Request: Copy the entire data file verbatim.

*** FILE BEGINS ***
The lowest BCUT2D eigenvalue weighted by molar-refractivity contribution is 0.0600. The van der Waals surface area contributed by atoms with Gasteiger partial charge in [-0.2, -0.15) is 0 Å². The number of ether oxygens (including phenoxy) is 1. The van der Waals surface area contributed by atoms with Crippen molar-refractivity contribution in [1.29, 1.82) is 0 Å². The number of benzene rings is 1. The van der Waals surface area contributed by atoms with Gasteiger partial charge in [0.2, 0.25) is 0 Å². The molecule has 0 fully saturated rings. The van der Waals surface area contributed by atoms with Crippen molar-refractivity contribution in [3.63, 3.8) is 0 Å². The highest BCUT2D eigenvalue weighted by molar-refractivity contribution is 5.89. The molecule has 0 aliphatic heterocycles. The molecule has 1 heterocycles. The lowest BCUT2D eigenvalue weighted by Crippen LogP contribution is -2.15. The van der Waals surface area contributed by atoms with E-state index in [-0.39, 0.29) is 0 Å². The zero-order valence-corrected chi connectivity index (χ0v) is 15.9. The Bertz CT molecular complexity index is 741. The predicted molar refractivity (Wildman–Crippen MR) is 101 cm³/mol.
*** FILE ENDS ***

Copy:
The lowest BCUT2D eigenvalue weighted by molar-refractivity contribution is 0.0600. The van der Waals surface area contributed by atoms with Gasteiger partial charge in [-0.2, -0.15) is 0 Å². The number of ether oxygens (including phenoxy) is 1. The van der Waals surface area contributed by atoms with Crippen molar-refractivity contribution in [1.29, 1.82) is 0 Å². The number of benzene rings is 1. The van der Waals surface area contributed by atoms with Gasteiger partial charge in [0.2, 0.25) is 0 Å². The molecule has 0 fully saturated rings. The van der Waals surface area contributed by atoms with Crippen molar-refractivity contribution in [3.63, 3.8) is 0 Å². The highest BCUT2D eigenvalue weighted by molar-refractivity contribution is 5.89. The molecule has 0 aliphatic heterocycles. The molecule has 1 heterocycles. The lowest BCUT2D eigenvalue weighted by Crippen LogP contribution is -2.15. The van der Waals surface area contributed by atoms with E-state index in [-0.39, 0.29) is 0 Å². The zero-order valence-corrected chi connectivity index (χ0v) is 15.9. The Bertz CT molecular complexity index is 741. The predicted molar refractivity (Wildman–Crippen MR) is 101 cm³/mol.